Yet the best, analysts say, may be to come, with Paramount preparing to start shooting a movie version of Lara Croft, Lord Sainsbury of Turville, the technology minister, hailing Lara Croft as an "ambassador for British scientific excellence" and Eidos using Lara's notoriety to lever itself into the first rank of computer game companies.
"Eidos is doing really well," says Jeff Kaye, editor-in-chief of CTW, the computer game industry magazine. "They've exploited Lara well, and to get away from their reputation as a one-trick pony they're developing other titles including Championship Manager, which has really blown everything else away. They've got a good team at the top and though the City has had a hard time trying to figure out how to value this kind of company, the analysts are beginning to understand them and they're pretty high on them."
Perhaps most surprising of all, Eidos has begun to disprove the rule that British innovation is incompatible with commercial success.
"We're positive," says Robert Smithson, the Goldman Sachs sector analyst. "The secular trend is very good in the long term and the stock is cheap."
The secular trend, Mr Smithson explains, is that hardware sales keep growing. Eidos does not make hardware, but every time a games platform is sold, it gains potential customers. Although Mr Smithson acknowledges the volatility of the computer game product cycle, he believes that on current trends Eidos profits and shares ought to keep growing.
Eidos makes games for two main platforms: the Sony Playstation, game console of choice among the digerati, and the ubiquitous PC, which in its latest manifestations is also capable of rendering the rich graphics that are a hallmark of Eidos's offerings.
The company's real milch cow is the Playstation, with 50 million sold world-wide. Sony controls manufacture of the cartridges used in the Playstation, but there is still plenty left over for Eidos. The gross margin on a sold game is close to 65 per cent.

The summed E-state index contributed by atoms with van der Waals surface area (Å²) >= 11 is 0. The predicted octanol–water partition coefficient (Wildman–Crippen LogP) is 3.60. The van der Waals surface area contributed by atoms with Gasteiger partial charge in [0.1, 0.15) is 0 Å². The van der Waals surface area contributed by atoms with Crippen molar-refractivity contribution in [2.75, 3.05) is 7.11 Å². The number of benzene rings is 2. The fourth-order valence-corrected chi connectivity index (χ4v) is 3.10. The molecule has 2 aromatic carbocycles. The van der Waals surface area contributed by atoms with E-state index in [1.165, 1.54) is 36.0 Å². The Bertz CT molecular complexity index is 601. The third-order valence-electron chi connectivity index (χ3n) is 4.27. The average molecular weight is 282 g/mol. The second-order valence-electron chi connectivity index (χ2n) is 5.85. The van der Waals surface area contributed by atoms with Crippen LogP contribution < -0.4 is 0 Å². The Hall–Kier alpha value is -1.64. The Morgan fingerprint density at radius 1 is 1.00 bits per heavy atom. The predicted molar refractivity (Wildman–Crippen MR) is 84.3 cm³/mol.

The industry rumour is that Sony is about to slash the price of the console in the UK from pounds 99 to pounds 69. Sony's calculation is a classic "give away the razor, sell the blades" strategy. If the sums are right, this will be a big opportunity for Eidos. The typical Playstation customer buys eight games; trends show that some - perhaps the new Lara Croft game - will have the Eidos label. The price cut is preparation for next year's launch of the Playstation 2, a console 1,000 times more powerful than the present model.
Eidos has just won an award from Deloitte & Touche as the fastest-growing tech company in Britain. Up more than 200 per cent in six months, the shares still stand on what many regard as a relatively undemanding multiple of 14 times earnings.
Even Dresdner Kleinwort Benson, house broker to the company, wonders whether the story is "too good to be true", although it concludes that it isn't. Eidos shares reached pounds 22.20 last week and volume and the number of quality investors are up.
Cornwall says the key to the business is that it is led by content although the technology is a vital component. "We are a digital media company interested in the creation of original content more than anything else. Thanks to Lara, we have reached the critical mass to have the credibility to attract new content."